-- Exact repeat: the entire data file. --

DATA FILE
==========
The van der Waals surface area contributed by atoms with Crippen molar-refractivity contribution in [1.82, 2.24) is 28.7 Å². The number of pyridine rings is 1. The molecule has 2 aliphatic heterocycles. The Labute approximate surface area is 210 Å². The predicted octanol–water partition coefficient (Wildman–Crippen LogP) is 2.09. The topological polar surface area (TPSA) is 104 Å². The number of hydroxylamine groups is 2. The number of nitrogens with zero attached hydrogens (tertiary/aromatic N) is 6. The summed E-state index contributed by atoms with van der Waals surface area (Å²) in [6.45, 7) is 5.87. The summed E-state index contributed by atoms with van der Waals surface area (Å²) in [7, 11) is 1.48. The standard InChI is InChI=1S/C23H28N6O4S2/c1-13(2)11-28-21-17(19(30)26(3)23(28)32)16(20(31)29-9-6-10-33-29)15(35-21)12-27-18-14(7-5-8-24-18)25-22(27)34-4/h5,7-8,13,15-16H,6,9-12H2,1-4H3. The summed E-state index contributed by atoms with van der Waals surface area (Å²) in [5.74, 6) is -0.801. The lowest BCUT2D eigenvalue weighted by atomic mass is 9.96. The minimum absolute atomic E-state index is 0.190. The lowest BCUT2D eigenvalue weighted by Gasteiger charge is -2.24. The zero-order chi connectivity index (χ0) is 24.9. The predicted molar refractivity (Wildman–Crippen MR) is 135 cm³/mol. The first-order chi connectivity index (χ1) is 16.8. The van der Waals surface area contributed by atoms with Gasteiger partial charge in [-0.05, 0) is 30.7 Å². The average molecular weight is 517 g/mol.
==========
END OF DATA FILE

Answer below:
The van der Waals surface area contributed by atoms with Crippen molar-refractivity contribution in [1.82, 2.24) is 28.7 Å². The number of pyridine rings is 1. The molecule has 2 aliphatic heterocycles. The Labute approximate surface area is 210 Å². The predicted octanol–water partition coefficient (Wildman–Crippen LogP) is 2.09. The topological polar surface area (TPSA) is 104 Å². The number of hydroxylamine groups is 2. The number of nitrogens with zero attached hydrogens (tertiary/aromatic N) is 6. The summed E-state index contributed by atoms with van der Waals surface area (Å²) in [6.45, 7) is 5.87. The summed E-state index contributed by atoms with van der Waals surface area (Å²) in [7, 11) is 1.48. The standard InChI is InChI=1S/C23H28N6O4S2/c1-13(2)11-28-21-17(19(30)26(3)23(28)32)16(20(31)29-9-6-10-33-29)15(35-21)12-27-18-14(7-5-8-24-18)25-22(27)34-4/h5,7-8,13,15-16H,6,9-12H2,1-4H3. The summed E-state index contributed by atoms with van der Waals surface area (Å²) in [5.74, 6) is -0.801. The lowest BCUT2D eigenvalue weighted by atomic mass is 9.96. The minimum absolute atomic E-state index is 0.190. The lowest BCUT2D eigenvalue weighted by Gasteiger charge is -2.24. The zero-order chi connectivity index (χ0) is 24.9. The predicted molar refractivity (Wildman–Crippen MR) is 135 cm³/mol. The first-order chi connectivity index (χ1) is 16.8. The van der Waals surface area contributed by atoms with Gasteiger partial charge in [-0.05, 0) is 30.7 Å². The average molecular weight is 517 g/mol.